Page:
The Metropolitan Museum of Art said today that it would stop accepting donations from members of the Sackler family who are associated with Purdue Pharma, the manufacturer of the prescription opioid OxyContin, which is linked to thousands of overdoses annually in the US.
The Sacklers have been longtime donors to the museum, and the Met and other art institutions that have benefited from the family’s largesse have faced protests over those ties, notably led by the artist Nan Goldin, who struggled with an opioid addiction herself. Members of the Sackler family have also been named in a number of related lawsuits. In January, the Met announced that it was reassessing its gift acceptance policy as a result of the controversy.
Daniel Weiss, the museum’s president and chief executive, said the decision was taken by the Met leadership in conjunction with a vote by the museum’s board of trustees after a vigorous internal discussion about the gift policy, including “under what the circumstances we might decide not to accept a gift”. He declined to specify the board’s vote.
“We’re not a partisan or political institution so it is not our role to subject our donors to any particular litmus test,” Weiss said. At the same time, “we all have become increasingly focused around issues of accountability,” he said, noting that the controversy over the Sacklers involved a “a very serious public health crisis with pending litigation”.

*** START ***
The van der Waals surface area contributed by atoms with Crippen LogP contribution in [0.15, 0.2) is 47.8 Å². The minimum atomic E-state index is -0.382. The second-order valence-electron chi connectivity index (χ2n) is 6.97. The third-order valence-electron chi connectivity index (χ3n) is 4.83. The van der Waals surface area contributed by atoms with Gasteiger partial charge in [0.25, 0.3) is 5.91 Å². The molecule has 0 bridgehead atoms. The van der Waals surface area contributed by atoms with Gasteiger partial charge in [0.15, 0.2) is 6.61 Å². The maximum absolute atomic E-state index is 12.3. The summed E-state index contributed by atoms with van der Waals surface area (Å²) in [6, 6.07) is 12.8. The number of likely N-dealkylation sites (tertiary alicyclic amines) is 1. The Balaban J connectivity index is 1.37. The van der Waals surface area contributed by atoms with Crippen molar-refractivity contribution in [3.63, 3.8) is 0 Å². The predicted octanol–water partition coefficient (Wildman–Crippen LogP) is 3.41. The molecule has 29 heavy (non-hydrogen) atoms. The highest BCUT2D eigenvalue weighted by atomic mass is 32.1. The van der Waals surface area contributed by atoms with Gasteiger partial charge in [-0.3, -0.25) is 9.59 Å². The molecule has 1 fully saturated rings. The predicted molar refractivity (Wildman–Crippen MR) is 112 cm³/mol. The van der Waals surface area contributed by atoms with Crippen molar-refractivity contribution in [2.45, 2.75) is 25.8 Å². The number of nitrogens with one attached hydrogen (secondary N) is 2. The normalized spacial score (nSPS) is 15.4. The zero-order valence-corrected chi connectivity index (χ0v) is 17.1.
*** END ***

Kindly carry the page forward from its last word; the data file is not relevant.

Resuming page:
“The Sackler family has graciously supported the Met for 50 years and has not proposed any new contributions,” he said. “Nonetheless, in consideration of the ongoing litigation, the prudent course of action at this time is to suspend acceptance of gifts from individuals associated with this public health crisis.”
He said that the Met did not plan to remove the Sackler name from the glass-enclosed wing housing the museum’s imposing Temple of Dendur, which opened in 1978 at a cost of around $9.5m including major funding by Arthur, Raymond and Mortimer Sackler. “Commitments made in the past were made under different sets of circumstances,” he said, well before OxyContin was introduced in 1996.
The New York museum joins other institutions that have already announced they would no longer accept gifts from the Sackler family, including the Solomon R. Guggenheim Museum, Tate in London and the Jewish Museum in Berlin. The American Museum of Natural History also confirmed today that it had cut off Sackler gifts as reported by The New York Times, which was also the first to report on the Met’s decision.
In a statement to The Times, the Sackler family members with ties to Purdue Pharma said that “while the allegations against our family are false and unfair, we understand that accepting gifts at this time would put the Met in a difficult position”.
Purdue Pharma is accused of fueling the opioid crisis in the US by aggressively marketing OxyContin and misleading doctors and patients about its addictive qualities, allegations which the company denies.